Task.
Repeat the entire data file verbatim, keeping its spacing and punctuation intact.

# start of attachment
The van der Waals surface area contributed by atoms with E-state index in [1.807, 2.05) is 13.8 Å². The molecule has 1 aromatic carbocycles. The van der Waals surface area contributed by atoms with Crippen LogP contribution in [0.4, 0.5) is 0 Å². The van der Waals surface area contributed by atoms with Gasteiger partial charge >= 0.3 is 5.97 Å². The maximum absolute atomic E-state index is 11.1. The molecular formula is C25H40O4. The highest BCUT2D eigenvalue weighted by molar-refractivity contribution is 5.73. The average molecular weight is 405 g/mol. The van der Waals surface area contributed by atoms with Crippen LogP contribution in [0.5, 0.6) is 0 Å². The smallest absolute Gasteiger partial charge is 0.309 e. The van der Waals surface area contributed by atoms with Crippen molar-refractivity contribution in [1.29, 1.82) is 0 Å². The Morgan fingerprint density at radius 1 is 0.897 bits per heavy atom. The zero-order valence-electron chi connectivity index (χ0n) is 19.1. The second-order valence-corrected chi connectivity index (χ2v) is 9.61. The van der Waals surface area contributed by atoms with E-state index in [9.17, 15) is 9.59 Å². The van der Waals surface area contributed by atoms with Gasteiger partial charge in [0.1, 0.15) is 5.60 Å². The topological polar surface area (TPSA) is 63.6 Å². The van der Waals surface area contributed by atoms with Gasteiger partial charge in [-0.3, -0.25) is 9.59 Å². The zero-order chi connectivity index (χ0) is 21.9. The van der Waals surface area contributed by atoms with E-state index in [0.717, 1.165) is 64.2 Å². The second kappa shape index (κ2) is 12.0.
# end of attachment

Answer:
The van der Waals surface area contributed by atoms with E-state index in [1.807, 2.05) is 13.8 Å². The molecule has 1 aromatic carbocycles. The van der Waals surface area contributed by atoms with Crippen LogP contribution in [0.4, 0.5) is 0 Å². The van der Waals surface area contributed by atoms with Gasteiger partial charge >= 0.3 is 5.97 Å². The maximum absolute atomic E-state index is 11.1. The molecular formula is C25H40O4. The highest BCUT2D eigenvalue weighted by molar-refractivity contribution is 5.73. The average molecular weight is 405 g/mol. The van der Waals surface area contributed by atoms with Crippen LogP contribution in [0.5, 0.6) is 0 Å². The smallest absolute Gasteiger partial charge is 0.309 e. The van der Waals surface area contributed by atoms with Crippen molar-refractivity contribution in [1.29, 1.82) is 0 Å². The Morgan fingerprint density at radius 1 is 0.897 bits per heavy atom. The zero-order valence-electron chi connectivity index (χ0n) is 19.1. The second-order valence-corrected chi connectivity index (χ2v) is 9.61. The van der Waals surface area contributed by atoms with E-state index in [9.17, 15) is 9.59 Å². The van der Waals surface area contributed by atoms with Gasteiger partial charge in [0.1, 0.15) is 5.60 Å². The topological polar surface area (TPSA) is 63.6 Å². The van der Waals surface area contributed by atoms with Gasteiger partial charge in [-0.3, -0.25) is 9.59 Å². The zero-order chi connectivity index (χ0) is 21.9. The van der Waals surface area contributed by atoms with E-state index in [0.717, 1.165) is 64.2 Å². The second kappa shape index (κ2) is 12.0.